Fish fight. Or better still, have a conversation.

When I was a kid, fish fingers were our Friday treat. But, if Channel Four’s recent Fish Fight ( is anything to go by, it’s now a moral maze about fish population dynamics, EU quotas, certification, green claims, false green claims and discarded fish.

I think I will avoid Fridays altogether. Or, maybe I will just avoid fish and have a beef curry. Oh no, that means carbon and depleted rainforests! It’s all so complicated.

Campaigns like the Fish Fight reinforce the huge power the media and campaigning celebrities have to focus public attention and shine a light on wicked product stories that put retailers under real pressure. The need for obvious heroes and villains in these stories is worrying.

Sure, for brands to make green claims whilst knowingly telling lies is unforgivable. In those cases, let the villains suffer the punishment of public humiliation. However, for retailers to suffer when making mistakes as part of a serious effort to improve their operations is ultimately counterproductive. It sends the clear message that to try and to fail is a bigger risk to reputation than not to try at all.

I don’t know where the brands featuring in the Fish Fight fall on the spectrum from cynical liars to honest triers. I just hope the programme makers do, since the punishment should match the crime. A media attack on a trier that vindicates inaction from others would be an ecological disgrace.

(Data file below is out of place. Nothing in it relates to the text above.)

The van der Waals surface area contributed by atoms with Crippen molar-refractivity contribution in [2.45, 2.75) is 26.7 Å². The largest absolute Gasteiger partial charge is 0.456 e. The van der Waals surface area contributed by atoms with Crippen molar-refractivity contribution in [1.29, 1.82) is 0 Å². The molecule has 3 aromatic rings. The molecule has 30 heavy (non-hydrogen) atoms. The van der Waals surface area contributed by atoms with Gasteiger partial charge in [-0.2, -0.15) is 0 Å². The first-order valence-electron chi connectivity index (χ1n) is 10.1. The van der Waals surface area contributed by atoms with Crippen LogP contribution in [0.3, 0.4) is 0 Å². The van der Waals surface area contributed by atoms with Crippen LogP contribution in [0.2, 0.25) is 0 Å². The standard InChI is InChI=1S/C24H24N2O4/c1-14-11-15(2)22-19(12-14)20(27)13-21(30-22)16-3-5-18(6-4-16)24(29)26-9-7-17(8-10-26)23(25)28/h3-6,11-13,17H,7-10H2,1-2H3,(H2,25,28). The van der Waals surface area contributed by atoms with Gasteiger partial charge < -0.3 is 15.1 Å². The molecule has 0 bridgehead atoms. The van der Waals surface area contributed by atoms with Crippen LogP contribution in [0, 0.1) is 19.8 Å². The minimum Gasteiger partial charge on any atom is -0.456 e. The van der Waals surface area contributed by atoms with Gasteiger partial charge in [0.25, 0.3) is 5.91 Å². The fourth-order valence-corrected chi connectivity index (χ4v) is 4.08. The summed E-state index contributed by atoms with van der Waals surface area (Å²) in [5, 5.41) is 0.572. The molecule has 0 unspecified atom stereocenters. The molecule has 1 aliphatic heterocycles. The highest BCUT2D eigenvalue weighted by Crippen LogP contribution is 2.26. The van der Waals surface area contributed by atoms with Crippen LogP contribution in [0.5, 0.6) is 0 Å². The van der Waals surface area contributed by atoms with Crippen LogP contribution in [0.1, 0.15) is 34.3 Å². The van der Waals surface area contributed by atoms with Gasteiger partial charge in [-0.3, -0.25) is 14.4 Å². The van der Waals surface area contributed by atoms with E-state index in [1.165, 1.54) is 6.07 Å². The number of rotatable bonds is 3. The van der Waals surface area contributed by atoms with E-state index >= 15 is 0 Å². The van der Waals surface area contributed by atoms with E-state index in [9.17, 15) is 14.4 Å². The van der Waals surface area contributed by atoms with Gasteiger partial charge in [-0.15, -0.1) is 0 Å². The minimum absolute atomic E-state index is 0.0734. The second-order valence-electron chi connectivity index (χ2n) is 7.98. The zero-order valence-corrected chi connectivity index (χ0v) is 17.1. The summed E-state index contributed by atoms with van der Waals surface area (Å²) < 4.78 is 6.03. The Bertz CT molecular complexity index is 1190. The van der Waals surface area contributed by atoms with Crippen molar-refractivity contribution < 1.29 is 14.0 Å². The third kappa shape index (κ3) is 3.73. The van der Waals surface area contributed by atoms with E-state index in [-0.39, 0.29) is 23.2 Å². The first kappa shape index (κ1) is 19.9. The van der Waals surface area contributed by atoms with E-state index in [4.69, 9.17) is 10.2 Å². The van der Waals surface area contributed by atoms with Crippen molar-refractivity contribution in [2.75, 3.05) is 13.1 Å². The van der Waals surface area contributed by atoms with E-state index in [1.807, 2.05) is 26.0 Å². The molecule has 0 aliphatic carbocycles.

These programmes reveal the difficulty retailers and policy makers face in navigating the politics behind the rule setting process. In this instance, combined with the short term commercial pressures to keep fishing fleets viable, my fish and chip provider in stock and a long term need for sustainability, we have a perfect storm of complexity.

Responding to zealous attacks involving oversimplified narratives with defensive or knee-jerk responses is not the solution. The real winners won’t be those who dominate the headlines, but those who can host the best conversation with the right people. They need to have the guts, ability and sheer staying power to unpick their supply chain and channel energy and investment towards long term sustainable solutions. B&Q did this with timber and Unilever is doing it with raw materials.

The key is keeping the NGOs on board and the media informed. Only then can we avoid the tit for tat headline grabbing that may deliver a short term contribution to awareness raising, but will ultimately undermine long term investment and the goodwill amongst those who are trying. These are all important lessons to be learned, before attention turns to the next crusade.

Anyway, must go. My line caught fish and locally sourced organic chips cooked in sustainable oil are getting cold.